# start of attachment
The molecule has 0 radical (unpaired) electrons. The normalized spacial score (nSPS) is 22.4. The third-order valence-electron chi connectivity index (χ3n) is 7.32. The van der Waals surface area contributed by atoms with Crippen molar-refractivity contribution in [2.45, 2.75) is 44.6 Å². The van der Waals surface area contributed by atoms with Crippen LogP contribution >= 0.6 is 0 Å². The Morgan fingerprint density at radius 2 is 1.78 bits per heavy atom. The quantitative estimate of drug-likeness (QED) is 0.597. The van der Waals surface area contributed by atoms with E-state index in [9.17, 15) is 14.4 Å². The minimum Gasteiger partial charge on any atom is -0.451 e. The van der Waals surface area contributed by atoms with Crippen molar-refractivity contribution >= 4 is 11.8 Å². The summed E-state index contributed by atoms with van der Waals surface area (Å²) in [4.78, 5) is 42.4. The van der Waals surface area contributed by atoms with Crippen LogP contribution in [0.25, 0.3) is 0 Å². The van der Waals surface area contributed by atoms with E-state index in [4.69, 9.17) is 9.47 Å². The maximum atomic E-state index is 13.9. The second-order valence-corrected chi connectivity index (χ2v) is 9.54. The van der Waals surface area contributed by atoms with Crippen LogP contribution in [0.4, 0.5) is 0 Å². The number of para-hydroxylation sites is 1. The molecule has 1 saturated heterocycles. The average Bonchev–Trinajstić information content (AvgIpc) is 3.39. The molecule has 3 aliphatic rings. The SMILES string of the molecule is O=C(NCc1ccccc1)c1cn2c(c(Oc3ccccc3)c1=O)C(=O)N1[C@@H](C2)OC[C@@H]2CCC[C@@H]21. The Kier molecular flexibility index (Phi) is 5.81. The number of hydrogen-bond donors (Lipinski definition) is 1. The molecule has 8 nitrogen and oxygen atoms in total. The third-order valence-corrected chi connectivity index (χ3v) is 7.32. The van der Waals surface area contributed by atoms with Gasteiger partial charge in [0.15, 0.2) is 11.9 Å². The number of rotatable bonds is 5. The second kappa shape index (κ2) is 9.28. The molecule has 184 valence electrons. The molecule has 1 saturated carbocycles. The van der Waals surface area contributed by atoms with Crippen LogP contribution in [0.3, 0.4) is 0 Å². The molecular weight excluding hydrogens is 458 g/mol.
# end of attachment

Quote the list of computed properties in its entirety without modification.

The molecule has 0 radical (unpaired) electrons. The normalized spacial score (nSPS) is 22.4. The third-order valence-electron chi connectivity index (χ3n) is 7.32. The van der Waals surface area contributed by atoms with Crippen molar-refractivity contribution in [2.45, 2.75) is 44.6 Å². The van der Waals surface area contributed by atoms with Crippen LogP contribution >= 0.6 is 0 Å². The Morgan fingerprint density at radius 2 is 1.78 bits per heavy atom. The quantitative estimate of drug-likeness (QED) is 0.597. The van der Waals surface area contributed by atoms with E-state index in [9.17, 15) is 14.4 Å². The minimum Gasteiger partial charge on any atom is -0.451 e. The van der Waals surface area contributed by atoms with Crippen molar-refractivity contribution >= 4 is 11.8 Å². The summed E-state index contributed by atoms with van der Waals surface area (Å²) in [4.78, 5) is 42.4. The van der Waals surface area contributed by atoms with Crippen LogP contribution in [0.25, 0.3) is 0 Å². The van der Waals surface area contributed by atoms with E-state index in [4.69, 9.17) is 9.47 Å². The maximum atomic E-state index is 13.9. The second-order valence-corrected chi connectivity index (χ2v) is 9.54. The van der Waals surface area contributed by atoms with Crippen LogP contribution in [0.4, 0.5) is 0 Å². The number of para-hydroxylation sites is 1. The molecule has 1 saturated heterocycles. The average Bonchev–Trinajstić information content (AvgIpc) is 3.39. The molecule has 3 aliphatic rings. The SMILES string of the molecule is O=C(NCc1ccccc1)c1cn2c(c(Oc3ccccc3)c1=O)C(=O)N1[C@@H](C2)OC[C@@H]2CCC[C@@H]21. The Kier molecular flexibility index (Phi) is 5.81. The number of hydrogen-bond donors (Lipinski definition) is 1. The molecule has 8 nitrogen and oxygen atoms in total. The third-order valence-corrected chi connectivity index (χ3v) is 7.32. The van der Waals surface area contributed by atoms with Gasteiger partial charge in [0.15, 0.2) is 11.9 Å². The number of rotatable bonds is 5. The second kappa shape index (κ2) is 9.28. The molecule has 184 valence electrons. The molecule has 1 saturated carbocycles. The van der Waals surface area contributed by atoms with Crippen LogP contribution in [0.3, 0.4) is 0 Å². The molecular weight excluding hydrogens is 458 g/mol.